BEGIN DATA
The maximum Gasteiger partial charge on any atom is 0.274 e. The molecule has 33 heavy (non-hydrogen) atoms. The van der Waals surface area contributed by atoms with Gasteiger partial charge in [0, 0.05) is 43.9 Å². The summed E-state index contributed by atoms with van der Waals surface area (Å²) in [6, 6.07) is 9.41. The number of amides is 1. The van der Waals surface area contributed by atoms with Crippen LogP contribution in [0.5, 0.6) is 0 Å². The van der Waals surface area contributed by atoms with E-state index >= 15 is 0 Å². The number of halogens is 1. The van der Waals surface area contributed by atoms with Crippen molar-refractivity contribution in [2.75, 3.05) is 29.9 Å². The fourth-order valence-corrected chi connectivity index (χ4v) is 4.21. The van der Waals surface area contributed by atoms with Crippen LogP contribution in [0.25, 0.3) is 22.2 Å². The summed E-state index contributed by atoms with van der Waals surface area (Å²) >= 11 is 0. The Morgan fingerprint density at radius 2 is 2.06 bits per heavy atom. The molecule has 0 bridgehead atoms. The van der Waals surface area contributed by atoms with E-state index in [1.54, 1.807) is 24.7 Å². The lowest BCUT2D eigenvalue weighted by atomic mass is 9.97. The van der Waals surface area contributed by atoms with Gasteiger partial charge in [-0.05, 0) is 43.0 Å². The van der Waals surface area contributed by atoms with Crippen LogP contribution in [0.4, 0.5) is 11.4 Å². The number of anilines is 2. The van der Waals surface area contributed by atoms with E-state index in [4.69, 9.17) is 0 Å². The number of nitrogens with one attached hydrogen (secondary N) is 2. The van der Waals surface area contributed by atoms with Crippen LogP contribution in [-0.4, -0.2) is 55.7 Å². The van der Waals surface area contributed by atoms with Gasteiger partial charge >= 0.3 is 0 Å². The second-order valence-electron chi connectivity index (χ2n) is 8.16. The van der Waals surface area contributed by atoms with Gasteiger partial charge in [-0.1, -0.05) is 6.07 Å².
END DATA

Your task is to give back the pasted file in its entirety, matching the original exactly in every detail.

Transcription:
The maximum Gasteiger partial charge on any atom is 0.274 e. The molecule has 33 heavy (non-hydrogen) atoms. The van der Waals surface area contributed by atoms with Gasteiger partial charge in [0, 0.05) is 43.9 Å². The summed E-state index contributed by atoms with van der Waals surface area (Å²) in [6, 6.07) is 9.41. The number of amides is 1. The van der Waals surface area contributed by atoms with Crippen LogP contribution in [0.5, 0.6) is 0 Å². The van der Waals surface area contributed by atoms with E-state index >= 15 is 0 Å². The number of halogens is 1. The van der Waals surface area contributed by atoms with Crippen molar-refractivity contribution in [2.75, 3.05) is 29.9 Å². The fourth-order valence-corrected chi connectivity index (χ4v) is 4.21. The van der Waals surface area contributed by atoms with Crippen LogP contribution in [0.25, 0.3) is 22.2 Å². The summed E-state index contributed by atoms with van der Waals surface area (Å²) >= 11 is 0. The Morgan fingerprint density at radius 2 is 2.06 bits per heavy atom. The molecule has 0 bridgehead atoms. The van der Waals surface area contributed by atoms with E-state index in [1.54, 1.807) is 24.7 Å². The lowest BCUT2D eigenvalue weighted by atomic mass is 9.97. The van der Waals surface area contributed by atoms with Gasteiger partial charge in [-0.05, 0) is 43.0 Å². The van der Waals surface area contributed by atoms with Crippen LogP contribution in [0.4, 0.5) is 11.4 Å². The number of anilines is 2. The van der Waals surface area contributed by atoms with E-state index in [4.69, 9.17) is 0 Å². The number of nitrogens with one attached hydrogen (secondary N) is 2. The van der Waals surface area contributed by atoms with Crippen LogP contribution in [-0.4, -0.2) is 55.7 Å². The van der Waals surface area contributed by atoms with Gasteiger partial charge >= 0.3 is 0 Å². The second-order valence-electron chi connectivity index (χ2n) is 8.16. The van der Waals surface area contributed by atoms with Gasteiger partial charge in [-0.1, -0.05) is 6.07 Å².